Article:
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Miliband: Iraq war won Britain respect

British Foreign Secretary David Miliband has claimed that UK’s involvement in the Iraq war has earned it respect in the Middle East.

Giving evidence to the public inquiry into Britain’s role in the war on Monday, Miliband insisted that many Arab countries now respected Britain more for following through on threats of military force in Iraq.

“Even those who disagree with it (the war) would say to me, ‘you’ve sent a message that when you say something you actually mean it. And if you say something’s a last chance it really is a last chance’.”

Miliband also claimed that the UK is now in a “stronger position,” believing that UK decisions on Iraq have not “undermined our relationships or our ability to do business” in the region.

The top official meanwhile alleged that “many Iraqis” view Britain as having been instrumental in “freeing the country from a tyranny that is bitterly remembered.”

This is while according to polls conducted by The Arab American Institute and the Pew Global Attitudes Project in 2007 and 2006, the majority of people in the Middle East and Europe viewed the war negatively and believed that the world was safer before the Iraq War and the toppling of Saddam Hussein.

Miliband, who was a junior education minister in Tony Blair’s government at the time of the 2003 invasion, was not directly involved in the events leading up to the occupation.

But the foreign secretary — seen as a potential successor to Gordon Brown as leader of the Labor party — has repeatedly backed Britain’s decision to invade Iraq.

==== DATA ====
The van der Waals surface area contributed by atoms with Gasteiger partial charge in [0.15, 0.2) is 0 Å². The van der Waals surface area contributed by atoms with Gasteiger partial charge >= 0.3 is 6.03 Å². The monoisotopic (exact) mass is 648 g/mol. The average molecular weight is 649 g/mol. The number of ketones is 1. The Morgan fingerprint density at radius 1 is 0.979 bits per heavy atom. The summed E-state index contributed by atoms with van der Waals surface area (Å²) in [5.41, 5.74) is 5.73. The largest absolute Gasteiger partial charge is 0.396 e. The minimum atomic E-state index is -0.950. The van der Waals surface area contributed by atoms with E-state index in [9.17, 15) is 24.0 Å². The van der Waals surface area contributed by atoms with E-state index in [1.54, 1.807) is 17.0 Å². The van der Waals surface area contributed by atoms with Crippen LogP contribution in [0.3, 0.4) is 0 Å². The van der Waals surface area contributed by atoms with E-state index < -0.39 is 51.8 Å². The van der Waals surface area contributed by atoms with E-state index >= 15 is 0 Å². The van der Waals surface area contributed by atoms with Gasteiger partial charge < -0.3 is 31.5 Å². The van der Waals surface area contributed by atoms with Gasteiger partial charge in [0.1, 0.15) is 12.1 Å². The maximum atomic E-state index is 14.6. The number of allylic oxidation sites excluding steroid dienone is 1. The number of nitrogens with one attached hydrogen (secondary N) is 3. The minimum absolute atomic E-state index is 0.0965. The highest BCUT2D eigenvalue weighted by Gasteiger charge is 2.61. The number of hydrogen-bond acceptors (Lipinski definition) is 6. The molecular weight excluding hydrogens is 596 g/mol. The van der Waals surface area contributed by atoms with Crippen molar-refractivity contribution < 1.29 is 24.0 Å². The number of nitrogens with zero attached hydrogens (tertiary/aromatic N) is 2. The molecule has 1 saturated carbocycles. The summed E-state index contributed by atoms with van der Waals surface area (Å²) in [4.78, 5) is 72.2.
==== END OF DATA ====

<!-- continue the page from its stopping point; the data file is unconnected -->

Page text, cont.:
He claims that the war was necessary because the United Nations’ efforts had been “feeble” in trying to disarm Saddam.

He also urged the government to not be afraid of similar actions in the future stressing that Britain must remain a major player in international affairs.

Miliband was the last senior politician to appear at Sir John Chilcot’s inquiry before the election, which is expected on May 6.

The five-person panel, which was set up to learn the lessons of the conflict, has so far heard testimonies from Prime Minister Gordon Brown, former prime minister Tony Blair, former foreign secretary Jack Straw, current MI6 intelligence agency chief John Sawers, head of Britain’s military Jock Stirrup and a host of ministers and government officials.

According to data compiled by the London-based Opinion Research Business and its research partner in Iraq, the Independent Institute for Administration and Civil Society Studies, the Iraq war has left more than one million Iraqis dead.

Moreover, a fifth of Iraqi households have lost at least one family member due to the conflict.

The United Nations estimates that the number of displaced persons in Iraq stands at more than four million.

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